Do wine and chocolate mix? A few tips on pairing
Pairing wine and food is often a puzzle, and the question of what wine goes best with chocolate seems to come up fairly often. For some, chocolate and red wine are both so delightful that any combination will be pure pleasure, but many experts claim chocolate conflicts with any wine.
Here are a few tips on how to enjoy both to the fullest:
As with other pairings, the first concern is balance. The wine shouldn't overwhelm the food, and the food shouldn't be too much for the wine. Real pairing is about creating a harmony, so both elements can bring the other's best notes forward.
If someone says to me, "I need a good red wine to go with chocolate," I'm immediately engaged. Some wines might work, quite a few certainly do not.
Table Wine The acidity in wine makes sweet chocolate taste sour. The tannin in wine conflicts with tannins in chocolate, especially dark or bittersweet chocolate. If you want to drink red wine with chocolate, it has to be a fruity red that will allow chocolate its room at the deeper end of the taste spectrum and supply a refreshing berry note at the lighter end. White wines are out, and milk or white chocolates will make most red wine taste bitter.
Zinfandel can sometimes work because of its lack of tannin, its multiberry sweetness, and low acid, but it often has high alcohol as well, and that's a problem. A light, fruity cabernet perhaps, or a simple Barbera, but it's hard to avoid both tannin and acidity in red wines. A number of red wines bill themselves as sweet, but if you're a dry wine drinker they may seem like a surrender to you. Brachetto, a sweet, sparkling wine from northwestern Italy, is worthy complement to a medium dark chocolate. Lambrusco used to be universally sweet, but now we see some versions that display a balancing freshness, so if you try a Lambrusco make sure it's a sweeter version. A fruit-based wine can also work, especially if the chocolate has some nut or fruit in it. St. Croix vineyards has a raspberry infusion, as does Bonny Doon (Framboise), both well suited to dark chocolate.
Madeira, Port, or Sherry Choose a wine that is intended for after-dinner consumption. Port, especially the tawny or ruby styles, works for the same reason a fruity table red might work; more berry flavors and less tannin and acid. A very dark, bitter chocolate would stand up to a vintage port, which has tannin but also layers of rich sweetness.
If your like sherry you might try a sweeter amantillado or cream sherry, or a Pedro Ximenez (PX) which has a very concentrated, raisin-like character. These would be especially good with a chocolate dessert that contains nuts or berries. Dry sherry will cause a problem unless its with white chocolate, nuts, and a salty element.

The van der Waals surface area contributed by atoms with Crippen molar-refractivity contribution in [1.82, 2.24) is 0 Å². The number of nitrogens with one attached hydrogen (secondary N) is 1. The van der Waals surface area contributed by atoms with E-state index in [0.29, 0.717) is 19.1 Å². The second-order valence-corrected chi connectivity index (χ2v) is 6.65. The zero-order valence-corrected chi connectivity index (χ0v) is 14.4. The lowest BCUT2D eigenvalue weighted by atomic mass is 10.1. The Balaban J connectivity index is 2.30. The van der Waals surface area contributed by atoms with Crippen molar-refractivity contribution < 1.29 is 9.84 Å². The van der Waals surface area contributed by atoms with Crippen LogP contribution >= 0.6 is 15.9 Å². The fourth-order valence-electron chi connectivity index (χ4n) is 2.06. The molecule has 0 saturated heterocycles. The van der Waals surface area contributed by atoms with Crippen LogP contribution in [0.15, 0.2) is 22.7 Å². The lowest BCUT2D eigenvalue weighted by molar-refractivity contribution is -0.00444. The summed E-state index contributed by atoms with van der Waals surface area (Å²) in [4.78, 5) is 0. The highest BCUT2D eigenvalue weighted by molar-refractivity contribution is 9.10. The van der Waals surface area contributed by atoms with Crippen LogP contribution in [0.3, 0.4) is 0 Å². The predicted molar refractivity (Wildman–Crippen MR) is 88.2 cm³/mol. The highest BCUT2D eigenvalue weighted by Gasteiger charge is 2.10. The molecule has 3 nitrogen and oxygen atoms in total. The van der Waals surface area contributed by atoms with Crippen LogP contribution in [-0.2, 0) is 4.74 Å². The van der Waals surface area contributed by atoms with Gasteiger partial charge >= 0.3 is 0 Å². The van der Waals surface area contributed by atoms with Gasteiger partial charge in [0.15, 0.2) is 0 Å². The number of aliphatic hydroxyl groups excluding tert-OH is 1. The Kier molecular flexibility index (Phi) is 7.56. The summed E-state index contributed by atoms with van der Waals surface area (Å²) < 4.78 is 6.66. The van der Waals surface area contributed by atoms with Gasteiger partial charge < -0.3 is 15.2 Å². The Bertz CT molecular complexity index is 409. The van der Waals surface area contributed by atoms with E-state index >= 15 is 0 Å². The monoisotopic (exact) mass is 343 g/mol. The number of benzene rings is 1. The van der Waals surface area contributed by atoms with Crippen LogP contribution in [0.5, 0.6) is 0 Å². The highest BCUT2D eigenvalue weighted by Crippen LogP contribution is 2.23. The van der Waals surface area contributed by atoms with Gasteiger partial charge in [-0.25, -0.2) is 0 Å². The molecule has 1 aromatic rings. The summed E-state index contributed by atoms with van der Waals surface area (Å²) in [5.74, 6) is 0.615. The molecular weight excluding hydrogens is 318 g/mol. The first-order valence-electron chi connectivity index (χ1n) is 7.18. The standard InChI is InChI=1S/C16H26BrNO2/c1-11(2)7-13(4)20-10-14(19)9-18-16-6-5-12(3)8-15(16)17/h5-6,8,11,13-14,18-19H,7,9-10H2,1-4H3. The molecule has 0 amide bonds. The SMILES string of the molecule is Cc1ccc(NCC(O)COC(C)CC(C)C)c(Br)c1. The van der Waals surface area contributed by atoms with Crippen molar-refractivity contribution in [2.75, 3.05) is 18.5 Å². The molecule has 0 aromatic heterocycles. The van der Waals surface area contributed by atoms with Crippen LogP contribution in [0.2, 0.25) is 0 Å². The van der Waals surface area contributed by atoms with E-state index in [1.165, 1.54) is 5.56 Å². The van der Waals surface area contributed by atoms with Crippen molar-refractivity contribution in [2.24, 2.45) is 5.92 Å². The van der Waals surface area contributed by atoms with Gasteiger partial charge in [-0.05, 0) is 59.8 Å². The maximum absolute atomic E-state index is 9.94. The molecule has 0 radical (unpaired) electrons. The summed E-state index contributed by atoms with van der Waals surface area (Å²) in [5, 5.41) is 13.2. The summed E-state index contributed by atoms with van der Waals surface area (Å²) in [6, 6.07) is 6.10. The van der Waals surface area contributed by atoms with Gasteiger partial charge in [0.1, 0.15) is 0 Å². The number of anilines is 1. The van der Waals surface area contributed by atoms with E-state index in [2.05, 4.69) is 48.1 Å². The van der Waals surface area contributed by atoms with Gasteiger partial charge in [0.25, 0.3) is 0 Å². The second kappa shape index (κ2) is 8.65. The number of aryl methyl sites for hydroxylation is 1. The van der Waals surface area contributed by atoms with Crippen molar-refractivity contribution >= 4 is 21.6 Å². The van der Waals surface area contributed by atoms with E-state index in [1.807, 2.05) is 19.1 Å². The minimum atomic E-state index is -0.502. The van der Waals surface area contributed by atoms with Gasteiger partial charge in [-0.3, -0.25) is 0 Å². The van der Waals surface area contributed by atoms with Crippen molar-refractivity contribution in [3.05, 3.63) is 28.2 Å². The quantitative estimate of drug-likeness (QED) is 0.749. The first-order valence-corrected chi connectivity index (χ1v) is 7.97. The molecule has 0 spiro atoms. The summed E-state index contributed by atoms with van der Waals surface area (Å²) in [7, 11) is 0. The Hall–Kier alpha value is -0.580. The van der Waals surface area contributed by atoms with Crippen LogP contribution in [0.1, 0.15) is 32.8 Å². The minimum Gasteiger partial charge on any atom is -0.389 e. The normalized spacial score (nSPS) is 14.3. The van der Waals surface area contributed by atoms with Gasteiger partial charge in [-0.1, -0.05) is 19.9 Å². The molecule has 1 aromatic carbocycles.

Madeira, like port and sherry, has its dry styles. Sercial and Rainwater Madeiras are nutty and more acidic, suited to light- to medium-bodied savory food but not chocolate. Go for a Bual, a Malmsey, or a Madeira that characterizes itself as "rich" or "sweet." With Madeira there is always an undertone of acidity, but the sweet styles are successful with medium to very dark, high-cocoa chocolate.
Vin Santo and Vin doux naturel Vin Santo, the "holly wine" of Tuscany, is made from dried white grapes, aged in barrels to an amber gold. Sweet, concentrated, nutty, caramelized, and oxidized, it is a very good partner to lighter chocolate desserts. Orange and black Muscat (domestic versions are available from Quady vineyards of California), Muscat Baumes-de-Venise or Muscat de Rivesaltes, both vin doux naturel from south central France, would be exotic and interesting, probably better with lighter chocolate desserts than straight up chocolate.
Vin doux naturel, "naturally sweetened wine," has been around since the 13th century. It is an aged and lightly fortified wine that can be made with either white grapes, Ugni blanc, trebbiano, muscat , or grenache noir.By far the most successful wine with almost any chocolate, be it dessert or an assortment of fine chunk chocolates, is Banyuls, a Grenache-based vin doux naturel from the very farthest, southeastern corner of France. The vineyards are on terraced cliffs overlooking the Mediterranean, backed up on the border with Spain. The harvested grapes are often raisined and therefore quite concentrated. The wine is fortified with alcohol while the skins are soaking, creating a rich interaction that lends Banyuls a unique complexity. It is heady and textured, featuring dried fruit flavors, dark brown sugar, black cherry, and toffee and about 16% ABV.
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